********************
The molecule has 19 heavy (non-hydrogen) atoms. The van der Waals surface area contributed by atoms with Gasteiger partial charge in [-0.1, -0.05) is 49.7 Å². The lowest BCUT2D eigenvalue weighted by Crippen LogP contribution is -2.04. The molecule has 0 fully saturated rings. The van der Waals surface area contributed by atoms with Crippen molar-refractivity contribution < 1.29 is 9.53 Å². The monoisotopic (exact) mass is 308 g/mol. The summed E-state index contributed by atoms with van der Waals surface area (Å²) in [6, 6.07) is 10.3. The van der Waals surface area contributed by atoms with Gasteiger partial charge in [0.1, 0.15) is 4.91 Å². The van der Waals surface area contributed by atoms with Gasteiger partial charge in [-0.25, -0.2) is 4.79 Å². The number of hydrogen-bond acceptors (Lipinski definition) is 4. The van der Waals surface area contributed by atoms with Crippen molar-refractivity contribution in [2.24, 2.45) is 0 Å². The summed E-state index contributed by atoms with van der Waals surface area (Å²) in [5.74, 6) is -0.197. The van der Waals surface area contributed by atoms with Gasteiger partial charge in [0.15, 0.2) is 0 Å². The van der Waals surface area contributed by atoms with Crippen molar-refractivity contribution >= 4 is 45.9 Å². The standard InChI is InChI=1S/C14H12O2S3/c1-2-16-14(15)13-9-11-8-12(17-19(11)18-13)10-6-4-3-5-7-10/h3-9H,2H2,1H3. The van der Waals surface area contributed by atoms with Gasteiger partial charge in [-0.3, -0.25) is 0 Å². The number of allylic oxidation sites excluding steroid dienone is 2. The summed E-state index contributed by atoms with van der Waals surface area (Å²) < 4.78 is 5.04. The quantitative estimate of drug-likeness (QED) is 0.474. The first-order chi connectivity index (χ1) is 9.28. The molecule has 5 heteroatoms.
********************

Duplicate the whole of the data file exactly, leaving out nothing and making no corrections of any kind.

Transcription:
The molecule has 19 heavy (non-hydrogen) atoms. The van der Waals surface area contributed by atoms with Gasteiger partial charge in [-0.1, -0.05) is 49.7 Å². The lowest BCUT2D eigenvalue weighted by Crippen LogP contribution is -2.04. The molecule has 0 fully saturated rings. The van der Waals surface area contributed by atoms with Crippen molar-refractivity contribution < 1.29 is 9.53 Å². The monoisotopic (exact) mass is 308 g/mol. The summed E-state index contributed by atoms with van der Waals surface area (Å²) in [6, 6.07) is 10.3. The van der Waals surface area contributed by atoms with Gasteiger partial charge in [0.1, 0.15) is 4.91 Å². The van der Waals surface area contributed by atoms with Gasteiger partial charge in [-0.25, -0.2) is 4.79 Å². The number of hydrogen-bond acceptors (Lipinski definition) is 4. The van der Waals surface area contributed by atoms with Crippen molar-refractivity contribution in [2.24, 2.45) is 0 Å². The summed E-state index contributed by atoms with van der Waals surface area (Å²) in [5.74, 6) is -0.197. The van der Waals surface area contributed by atoms with Gasteiger partial charge in [0.15, 0.2) is 0 Å². The van der Waals surface area contributed by atoms with Crippen molar-refractivity contribution >= 4 is 45.9 Å². The standard InChI is InChI=1S/C14H12O2S3/c1-2-16-14(15)13-9-11-8-12(17-19(11)18-13)10-6-4-3-5-7-10/h3-9H,2H2,1H3. The van der Waals surface area contributed by atoms with Gasteiger partial charge in [-0.3, -0.25) is 0 Å². The number of allylic oxidation sites excluding steroid dienone is 2. The summed E-state index contributed by atoms with van der Waals surface area (Å²) < 4.78 is 5.04. The quantitative estimate of drug-likeness (QED) is 0.474. The first-order chi connectivity index (χ1) is 9.28. The molecule has 5 heteroatoms.